… This started just up the street from the defunct Coke Machine, just a few yards from the parking lot.
We came across a snake well into our ride on the Loyalsock Trail the previous day. Today had barely gone a mile before coming across one on the Doe Trail in Raystown. We had started on the Buck Trail and almost as soon as we hit the Doe Trail, Drew stopped in front of me. When I pulled up alongside I could see the dark, skinny, 4-foot long creature sprawled across our path. I could tell it was not a Timber Rattler like the day before. When asked, Drew said it was a Black Snake and although feisty, was not poisonous.Less than a mile after that we were looking at a 3-foot Black Snake on the Sleek Dog Trail. At this point I got to wondering how many of these things we were going to come across. However, for whatever reason, these were the only two snakes we saw.
Sleek Dog Trail
Where we met our second Black Snake.
Mostly downhill, long sweeping turns, designed for speed … my kind of riding.
We left the Eagle Trail to go down toward the lake to check out the campground for water. We did find some canopies. One of them had one of those huge water cubes (most likely left by the Dirt Fest people) … but it was empty!
It was looking more and more like I was going to have to make do with just the Gatorade and the few ounces of water left in my Camelbak.
After a thorough search of each camp spot we found nothing and had to grind back up the blacktop road to rejoin the Eagle Trail.
(continued where we had left off) same as the previous part of the Eagle Trail.
(clockwise) … Drew thought clockwise would be better, even though the arrows on the map show a counterclockwise route. Although the map makes it look like a rider would be right on the shoreline we could seldom see the water and we were always a football field above the shore.
Just used a couple hundred yards of this trail to get to Sidewinder.
Like a roller coaster … with an old wooden bridge! A real fun and beautiful stretch of trail. And despite the name … no snakes!
Just a little piece led us to Berry Patch.
Here we saw a doe and fawn. The fawn was very wobbly on his feet. He might have been born that morning. I couldn’t get the camera turned on in time to catch him. Dang!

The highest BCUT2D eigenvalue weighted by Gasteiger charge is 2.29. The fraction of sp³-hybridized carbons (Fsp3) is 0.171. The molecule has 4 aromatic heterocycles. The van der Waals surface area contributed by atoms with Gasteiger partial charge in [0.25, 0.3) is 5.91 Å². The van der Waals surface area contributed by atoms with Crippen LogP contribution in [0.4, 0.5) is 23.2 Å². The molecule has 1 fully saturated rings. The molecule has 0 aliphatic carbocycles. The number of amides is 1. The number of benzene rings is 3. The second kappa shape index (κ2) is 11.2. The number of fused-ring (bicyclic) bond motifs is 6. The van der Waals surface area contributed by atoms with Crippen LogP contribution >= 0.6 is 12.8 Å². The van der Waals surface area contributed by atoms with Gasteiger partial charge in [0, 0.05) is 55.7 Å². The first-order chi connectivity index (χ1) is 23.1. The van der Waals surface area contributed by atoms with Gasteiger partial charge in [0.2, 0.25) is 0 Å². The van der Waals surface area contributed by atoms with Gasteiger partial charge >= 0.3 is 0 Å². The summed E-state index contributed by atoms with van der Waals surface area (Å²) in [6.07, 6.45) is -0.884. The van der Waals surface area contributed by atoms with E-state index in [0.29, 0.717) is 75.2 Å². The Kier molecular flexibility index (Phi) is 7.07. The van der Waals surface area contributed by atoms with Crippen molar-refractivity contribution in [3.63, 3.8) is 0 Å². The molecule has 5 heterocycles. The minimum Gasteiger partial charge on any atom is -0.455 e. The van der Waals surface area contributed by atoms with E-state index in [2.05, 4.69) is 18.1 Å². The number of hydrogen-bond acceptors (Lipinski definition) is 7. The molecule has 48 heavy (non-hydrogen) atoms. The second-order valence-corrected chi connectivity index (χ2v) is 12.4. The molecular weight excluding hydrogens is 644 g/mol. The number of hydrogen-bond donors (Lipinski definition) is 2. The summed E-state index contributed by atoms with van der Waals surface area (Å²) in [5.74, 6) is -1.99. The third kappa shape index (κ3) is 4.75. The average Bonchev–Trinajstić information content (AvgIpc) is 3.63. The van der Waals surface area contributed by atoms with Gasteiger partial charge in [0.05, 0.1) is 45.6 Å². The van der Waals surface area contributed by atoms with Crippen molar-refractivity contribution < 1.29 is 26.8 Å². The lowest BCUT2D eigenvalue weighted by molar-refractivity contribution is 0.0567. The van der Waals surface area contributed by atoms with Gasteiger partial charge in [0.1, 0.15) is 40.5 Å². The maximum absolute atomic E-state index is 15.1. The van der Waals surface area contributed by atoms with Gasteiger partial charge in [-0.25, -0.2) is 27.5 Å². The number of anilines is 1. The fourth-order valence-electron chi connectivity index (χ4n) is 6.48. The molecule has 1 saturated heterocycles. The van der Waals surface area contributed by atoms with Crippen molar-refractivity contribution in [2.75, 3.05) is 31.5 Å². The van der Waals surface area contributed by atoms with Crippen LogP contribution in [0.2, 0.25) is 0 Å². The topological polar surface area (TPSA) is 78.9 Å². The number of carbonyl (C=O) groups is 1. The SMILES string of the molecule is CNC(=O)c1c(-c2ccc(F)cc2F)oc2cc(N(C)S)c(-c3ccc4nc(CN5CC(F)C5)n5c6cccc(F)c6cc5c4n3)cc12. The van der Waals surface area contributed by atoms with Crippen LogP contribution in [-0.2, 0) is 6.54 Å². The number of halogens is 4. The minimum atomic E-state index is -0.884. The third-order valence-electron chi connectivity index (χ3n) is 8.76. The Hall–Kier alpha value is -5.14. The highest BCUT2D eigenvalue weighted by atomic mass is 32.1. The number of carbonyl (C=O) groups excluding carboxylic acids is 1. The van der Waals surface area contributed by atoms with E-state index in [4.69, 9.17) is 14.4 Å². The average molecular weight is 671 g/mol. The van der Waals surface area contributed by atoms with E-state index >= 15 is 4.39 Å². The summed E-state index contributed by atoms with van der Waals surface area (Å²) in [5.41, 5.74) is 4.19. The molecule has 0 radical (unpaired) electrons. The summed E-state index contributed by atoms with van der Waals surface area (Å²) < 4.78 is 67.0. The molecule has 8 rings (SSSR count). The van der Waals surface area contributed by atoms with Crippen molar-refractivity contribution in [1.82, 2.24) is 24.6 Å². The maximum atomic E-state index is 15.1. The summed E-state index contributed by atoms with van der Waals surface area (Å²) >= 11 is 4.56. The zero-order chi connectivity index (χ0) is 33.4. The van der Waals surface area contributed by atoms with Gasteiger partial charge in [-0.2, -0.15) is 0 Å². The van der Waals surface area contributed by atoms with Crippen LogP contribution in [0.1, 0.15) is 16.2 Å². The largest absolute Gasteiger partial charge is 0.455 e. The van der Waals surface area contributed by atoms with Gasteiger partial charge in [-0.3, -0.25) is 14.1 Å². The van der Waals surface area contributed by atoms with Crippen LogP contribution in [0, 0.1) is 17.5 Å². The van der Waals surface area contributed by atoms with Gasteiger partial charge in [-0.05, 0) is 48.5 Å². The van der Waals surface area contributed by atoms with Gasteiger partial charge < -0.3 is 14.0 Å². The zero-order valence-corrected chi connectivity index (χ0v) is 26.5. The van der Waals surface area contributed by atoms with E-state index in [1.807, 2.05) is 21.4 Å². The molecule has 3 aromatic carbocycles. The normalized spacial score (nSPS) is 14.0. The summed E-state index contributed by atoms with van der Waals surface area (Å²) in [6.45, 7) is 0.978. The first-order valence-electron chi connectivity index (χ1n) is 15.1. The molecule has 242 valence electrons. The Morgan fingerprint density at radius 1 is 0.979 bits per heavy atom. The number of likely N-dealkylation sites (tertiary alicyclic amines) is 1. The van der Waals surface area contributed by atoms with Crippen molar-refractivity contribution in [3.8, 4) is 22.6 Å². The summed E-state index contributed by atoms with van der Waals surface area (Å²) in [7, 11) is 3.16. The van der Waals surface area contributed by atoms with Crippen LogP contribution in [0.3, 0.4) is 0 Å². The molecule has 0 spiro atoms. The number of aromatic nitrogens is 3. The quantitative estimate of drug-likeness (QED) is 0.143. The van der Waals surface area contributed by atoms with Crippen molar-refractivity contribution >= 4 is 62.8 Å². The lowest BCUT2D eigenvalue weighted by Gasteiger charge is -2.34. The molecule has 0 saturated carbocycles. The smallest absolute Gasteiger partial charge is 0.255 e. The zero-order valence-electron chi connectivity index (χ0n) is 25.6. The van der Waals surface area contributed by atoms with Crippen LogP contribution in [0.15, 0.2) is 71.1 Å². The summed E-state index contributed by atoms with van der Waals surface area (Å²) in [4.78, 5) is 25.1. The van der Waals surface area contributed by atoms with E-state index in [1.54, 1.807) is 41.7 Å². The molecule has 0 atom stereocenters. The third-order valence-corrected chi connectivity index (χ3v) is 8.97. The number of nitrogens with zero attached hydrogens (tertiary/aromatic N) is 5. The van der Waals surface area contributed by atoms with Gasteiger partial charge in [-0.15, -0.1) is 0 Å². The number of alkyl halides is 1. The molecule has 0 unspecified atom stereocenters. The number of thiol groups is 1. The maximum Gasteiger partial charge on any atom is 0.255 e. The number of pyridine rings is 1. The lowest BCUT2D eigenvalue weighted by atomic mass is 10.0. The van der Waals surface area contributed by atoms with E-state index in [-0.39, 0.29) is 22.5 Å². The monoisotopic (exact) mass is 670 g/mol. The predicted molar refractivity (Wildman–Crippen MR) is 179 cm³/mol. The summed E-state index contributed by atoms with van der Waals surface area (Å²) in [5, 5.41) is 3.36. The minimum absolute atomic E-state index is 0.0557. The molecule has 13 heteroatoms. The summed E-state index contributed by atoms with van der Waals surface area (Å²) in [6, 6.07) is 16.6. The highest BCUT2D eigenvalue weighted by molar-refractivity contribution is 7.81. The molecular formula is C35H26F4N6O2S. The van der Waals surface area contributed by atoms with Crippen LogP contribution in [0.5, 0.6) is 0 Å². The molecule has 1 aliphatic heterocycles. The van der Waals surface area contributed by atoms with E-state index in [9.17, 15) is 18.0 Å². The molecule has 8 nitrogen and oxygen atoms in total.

After quite a bit of climbing we ate a little snack and Drew showed off his bibs. He said the most difficult thing about wearing bibs was urinating. He lifted his jersey to show me how high they were and how hard it would be to get them down far enough to take a leak. When he lifted the jersey I told him I might go blind and it may take a lifetime to get my mind to forget such a ghastly sight. He said he had a buddy that looked worse it bibs and I said, “No way!” He then pulled out his phone and found a photo of the guy (pictured below). I told him I had to agree and asked him to email me the photo so I could show it on the site.
Just a hundred yards or so to connect to the Ridge Trail.
We came across a sign warning … Dips Ahead! I didn’t find the dips any different than the ones we had already been riding. All in all, a whole lot of fun!
We stopped at a bench here for a break since we were treated to a fantastic eastward view of Raystown Lake.Upon leaving Drew warned me of an abrupt right turn immediately following a berm, and the last time he rode this he was in the air and couldn’t make the turn. I tried to keep the rubber on the ground which was harder than it sounds! I had to suck up several woop-tee-do’s.
A great ride in either direction!
Hundreds of bike tracks as we climbed up out of the reservoir canyon. I figured this must be the way many people enter and leave the Raystown Trails.
Fun, with a little bit of climbing. No snakes this time.
Took us back to the car.I was just a little thirsty as we got back to the car. We split the remaining Gatorade as we packed everything up and headed to a Subway Restaurant with free refills on fountain drinks.